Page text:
NEWS & ANNOUNCEMENTS:
Lower Gallatin Watershed Restoration Plan Approved
The Lower Gallatin Watershed Restoration Plan has been officially accepted by the Montana Department of Environmental Quality. This restoration plan, developed for the Greater Gallatin Watershed Council, identifies the community’s priorities for watershed health and enables interested landowners to implement stream restoration projects on their properties. The Gallatin Local Water Quality District and other community partners collaborated with the Greater Gallatin Watershed Council to develop the plan. Two projects identified in the plan will be implemented this summer. At Story Mill Community Park in Bozeman, GGWC, The Trust for Public Land and others will continue restoration efforts including reconnecting streams to historic floodplains to enhance water quality, expanding wetland habitat and creating new public access along the
East Gallatin River. The second project will be on private agricultural land along Camp Creek near Norris Road and will include riparian fencing, off-stream stock water and stream bank revegetation. This is a partnership with the Natural Resources Conservation Service.
Bozeman Creek Stream Health Report Card 2012-2014
With support from a Small Urban Waters Grant from the Environmental Protection Agency, the GLWQD established an urban stream monitoring network in Bozeman. This network consists of 12 monitoring stations on Bozeman Creek, Catron Creek, Mandeville Creek and Matthew Bird Creek. In 2012 and 2013, GLWQD staff, with assistance from volunteers with the Gallatin Stream Team, conducted monitoring activities and collected water quality data that will be used to establish baseline information and build a database for understanding long-term trends in water quality.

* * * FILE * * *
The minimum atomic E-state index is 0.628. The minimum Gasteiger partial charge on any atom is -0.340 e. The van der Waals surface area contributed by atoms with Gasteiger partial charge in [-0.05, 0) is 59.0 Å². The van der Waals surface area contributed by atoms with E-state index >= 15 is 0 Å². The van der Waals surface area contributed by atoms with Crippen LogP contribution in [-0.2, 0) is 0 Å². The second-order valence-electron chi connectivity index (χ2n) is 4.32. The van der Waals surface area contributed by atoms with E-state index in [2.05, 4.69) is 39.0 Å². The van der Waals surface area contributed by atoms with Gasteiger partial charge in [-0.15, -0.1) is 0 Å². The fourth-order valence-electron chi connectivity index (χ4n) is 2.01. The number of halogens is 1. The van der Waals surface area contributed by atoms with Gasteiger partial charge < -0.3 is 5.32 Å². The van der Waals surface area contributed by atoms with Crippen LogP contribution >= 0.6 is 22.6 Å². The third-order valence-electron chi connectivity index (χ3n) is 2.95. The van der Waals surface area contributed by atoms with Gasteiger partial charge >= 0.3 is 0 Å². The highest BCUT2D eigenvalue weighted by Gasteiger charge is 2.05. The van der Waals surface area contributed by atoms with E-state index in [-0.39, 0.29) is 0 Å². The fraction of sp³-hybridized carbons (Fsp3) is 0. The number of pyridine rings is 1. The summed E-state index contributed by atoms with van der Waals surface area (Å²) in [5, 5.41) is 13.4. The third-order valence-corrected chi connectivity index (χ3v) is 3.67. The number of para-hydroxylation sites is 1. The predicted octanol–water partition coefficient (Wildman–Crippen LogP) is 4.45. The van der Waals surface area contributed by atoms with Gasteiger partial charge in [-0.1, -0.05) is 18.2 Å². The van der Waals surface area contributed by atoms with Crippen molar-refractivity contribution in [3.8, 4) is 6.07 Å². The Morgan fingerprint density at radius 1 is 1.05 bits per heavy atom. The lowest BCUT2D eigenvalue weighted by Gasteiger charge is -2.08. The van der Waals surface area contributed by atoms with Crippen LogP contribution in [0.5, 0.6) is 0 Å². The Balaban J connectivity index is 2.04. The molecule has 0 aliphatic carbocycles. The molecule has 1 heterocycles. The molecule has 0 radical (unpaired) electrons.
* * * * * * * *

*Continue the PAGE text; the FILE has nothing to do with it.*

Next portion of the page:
A stream health report card for Bozeman Creek was recently published highlighting some of the results from this field work. Hard copies are available at the GLWQD office and can be downloaded here. Bozeman Stream Health Report Card 2012-2014
Well Test Kits Available
The GLWQD and MSU Extension Water Quality bring you the WELL EDUCATED Program, with 'at cost' pricing on well water analysis services.
Sample bottles to test your drinking water are available for pick-up from our office (215 W. Mendenhall, Suite 300) or Environmental Health Services (215 W. Mendenhall, Room 108). Staff can assist you in determining what water parameters to test for and help you select a testing package. Call 582-3168 for more information.
Private well owners should have their drinking water tested annually.
Protect, preserve and improve ground water and surface water quality within the Gallatin Local Water Quality District
In 1991, the Montana Legislature passed a new law giving local governments the authority to form local water quality districts. The Gallatin Local Water Quality District was created by Resolution No. 1995-55 of the Gallatin County Commission, and approved by the Montana Board of Environmental Review in 1997. The focus of the Gallatin Local Water Quality District is on water resources education and water quality monitoring for increased awareness of water-related issues and public health.